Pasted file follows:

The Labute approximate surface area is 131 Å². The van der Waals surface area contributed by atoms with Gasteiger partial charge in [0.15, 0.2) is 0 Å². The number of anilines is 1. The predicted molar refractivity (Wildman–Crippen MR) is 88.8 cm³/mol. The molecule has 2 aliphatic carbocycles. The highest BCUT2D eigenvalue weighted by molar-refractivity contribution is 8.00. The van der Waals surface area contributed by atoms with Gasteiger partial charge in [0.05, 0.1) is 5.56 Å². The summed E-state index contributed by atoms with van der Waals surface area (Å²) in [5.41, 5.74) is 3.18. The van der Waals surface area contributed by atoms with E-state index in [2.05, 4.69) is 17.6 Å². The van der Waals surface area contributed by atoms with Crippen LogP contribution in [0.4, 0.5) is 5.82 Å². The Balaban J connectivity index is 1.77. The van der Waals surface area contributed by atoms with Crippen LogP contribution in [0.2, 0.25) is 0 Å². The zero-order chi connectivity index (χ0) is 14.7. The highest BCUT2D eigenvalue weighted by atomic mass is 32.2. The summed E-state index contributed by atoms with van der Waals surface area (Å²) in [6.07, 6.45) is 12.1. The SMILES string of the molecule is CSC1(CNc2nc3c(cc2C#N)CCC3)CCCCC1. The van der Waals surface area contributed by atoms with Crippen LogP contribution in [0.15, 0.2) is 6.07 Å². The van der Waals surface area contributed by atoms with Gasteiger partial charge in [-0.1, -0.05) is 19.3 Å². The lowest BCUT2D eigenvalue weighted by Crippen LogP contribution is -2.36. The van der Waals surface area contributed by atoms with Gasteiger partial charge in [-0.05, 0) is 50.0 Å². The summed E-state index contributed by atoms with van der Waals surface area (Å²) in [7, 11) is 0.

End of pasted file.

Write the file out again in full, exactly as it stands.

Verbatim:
The Labute approximate surface area is 131 Å². The van der Waals surface area contributed by atoms with Gasteiger partial charge in [0.15, 0.2) is 0 Å². The number of anilines is 1. The predicted molar refractivity (Wildman–Crippen MR) is 88.8 cm³/mol. The molecule has 2 aliphatic carbocycles. The highest BCUT2D eigenvalue weighted by molar-refractivity contribution is 8.00. The van der Waals surface area contributed by atoms with Gasteiger partial charge in [0.05, 0.1) is 5.56 Å². The summed E-state index contributed by atoms with van der Waals surface area (Å²) in [5.41, 5.74) is 3.18. The van der Waals surface area contributed by atoms with E-state index in [2.05, 4.69) is 17.6 Å². The van der Waals surface area contributed by atoms with Crippen LogP contribution in [0.4, 0.5) is 5.82 Å². The Balaban J connectivity index is 1.77. The van der Waals surface area contributed by atoms with Crippen LogP contribution in [0.2, 0.25) is 0 Å². The zero-order chi connectivity index (χ0) is 14.7. The highest BCUT2D eigenvalue weighted by atomic mass is 32.2. The summed E-state index contributed by atoms with van der Waals surface area (Å²) in [6.07, 6.45) is 12.1. The SMILES string of the molecule is CSC1(CNc2nc3c(cc2C#N)CCC3)CCCCC1. The van der Waals surface area contributed by atoms with Crippen LogP contribution in [0.15, 0.2) is 6.07 Å². The van der Waals surface area contributed by atoms with Gasteiger partial charge in [-0.1, -0.05) is 19.3 Å². The lowest BCUT2D eigenvalue weighted by Crippen LogP contribution is -2.36. The van der Waals surface area contributed by atoms with Gasteiger partial charge in [-0.05, 0) is 50.0 Å². The summed E-state index contributed by atoms with van der Waals surface area (Å²) in [7, 11) is 0.